In addition to thinking critically, programmers should try to understand the underlying nature of each problem they face.

Programmers should reflect on their work, every decision they make, every project. They should never run on autopilot. They should critique their work in real-time. Mantra: “Think”.

For example, Articulate why you are repaying technical debt.

Another practice is to Listen to your nagging thoughts.

Ryan Holiday agrees in The Daily Stoic: “Never do anything out of habit”.

This is a specific application of the more general idea of mindfulness to engineering.

In the context of programming, however, there is some tension between this idea and that we should achieve the state of flow, or “enter the zone”. Joel Spolsky writes:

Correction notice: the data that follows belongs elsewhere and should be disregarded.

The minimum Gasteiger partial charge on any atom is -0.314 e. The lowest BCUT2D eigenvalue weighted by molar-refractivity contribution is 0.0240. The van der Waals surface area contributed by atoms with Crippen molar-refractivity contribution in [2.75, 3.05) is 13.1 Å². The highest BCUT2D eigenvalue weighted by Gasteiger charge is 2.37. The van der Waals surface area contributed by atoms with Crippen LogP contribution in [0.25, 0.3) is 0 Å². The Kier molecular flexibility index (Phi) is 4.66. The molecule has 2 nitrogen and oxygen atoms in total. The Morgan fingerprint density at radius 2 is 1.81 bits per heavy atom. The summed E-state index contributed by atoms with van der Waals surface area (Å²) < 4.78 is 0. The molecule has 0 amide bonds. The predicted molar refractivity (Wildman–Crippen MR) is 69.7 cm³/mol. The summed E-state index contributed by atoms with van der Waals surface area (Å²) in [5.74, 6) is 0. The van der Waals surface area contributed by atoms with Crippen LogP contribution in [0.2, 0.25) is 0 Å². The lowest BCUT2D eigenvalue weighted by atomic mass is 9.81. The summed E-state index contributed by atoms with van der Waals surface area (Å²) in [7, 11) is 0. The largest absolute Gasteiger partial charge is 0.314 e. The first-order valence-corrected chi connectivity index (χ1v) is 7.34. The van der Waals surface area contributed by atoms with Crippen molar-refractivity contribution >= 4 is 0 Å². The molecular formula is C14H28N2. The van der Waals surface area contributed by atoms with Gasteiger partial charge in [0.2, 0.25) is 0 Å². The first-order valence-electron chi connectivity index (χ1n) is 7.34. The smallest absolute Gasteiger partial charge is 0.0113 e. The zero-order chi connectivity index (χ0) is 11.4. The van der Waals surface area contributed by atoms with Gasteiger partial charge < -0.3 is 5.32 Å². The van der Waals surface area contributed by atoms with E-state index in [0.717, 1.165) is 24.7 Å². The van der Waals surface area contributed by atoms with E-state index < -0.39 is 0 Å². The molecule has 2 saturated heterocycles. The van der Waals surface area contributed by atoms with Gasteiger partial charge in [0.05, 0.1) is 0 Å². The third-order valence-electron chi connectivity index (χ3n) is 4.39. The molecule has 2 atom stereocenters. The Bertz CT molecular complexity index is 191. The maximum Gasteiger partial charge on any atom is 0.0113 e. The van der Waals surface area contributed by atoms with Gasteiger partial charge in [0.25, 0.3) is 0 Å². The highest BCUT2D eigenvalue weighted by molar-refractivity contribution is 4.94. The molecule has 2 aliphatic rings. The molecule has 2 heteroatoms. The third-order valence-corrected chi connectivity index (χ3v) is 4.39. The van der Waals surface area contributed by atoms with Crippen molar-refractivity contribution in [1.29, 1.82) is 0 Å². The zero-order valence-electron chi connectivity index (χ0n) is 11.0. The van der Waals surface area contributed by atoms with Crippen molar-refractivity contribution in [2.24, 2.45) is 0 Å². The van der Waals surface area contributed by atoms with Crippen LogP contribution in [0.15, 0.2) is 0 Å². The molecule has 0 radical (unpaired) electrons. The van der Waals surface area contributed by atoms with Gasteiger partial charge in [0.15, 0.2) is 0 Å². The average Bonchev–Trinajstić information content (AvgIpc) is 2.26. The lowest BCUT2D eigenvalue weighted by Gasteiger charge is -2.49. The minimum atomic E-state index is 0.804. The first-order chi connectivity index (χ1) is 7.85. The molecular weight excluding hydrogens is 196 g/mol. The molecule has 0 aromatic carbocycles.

We all know that knowledge workers work best by getting into “flow”, also known as being “in the zone”, where they are fully concentrated on their work and fully tuned out of their environment.

Programmers in the “Agile camp”, where Thomas and Hunt belong, usually argue that the flow state is not desirable, for example, Robert Martin in The Clean Coder:

Here’s a little hint from someone whose been there and back: Avoid the Zone. This state of consciousness is not really hyper-productive and is certainly not infallible. It’s really just a mild meditative state in which certain rational faculties are diminished in favour of a sense of speed.

To think about why you are making a decision and what effect will it actually have is one of the Elements of decision making.

More concretely: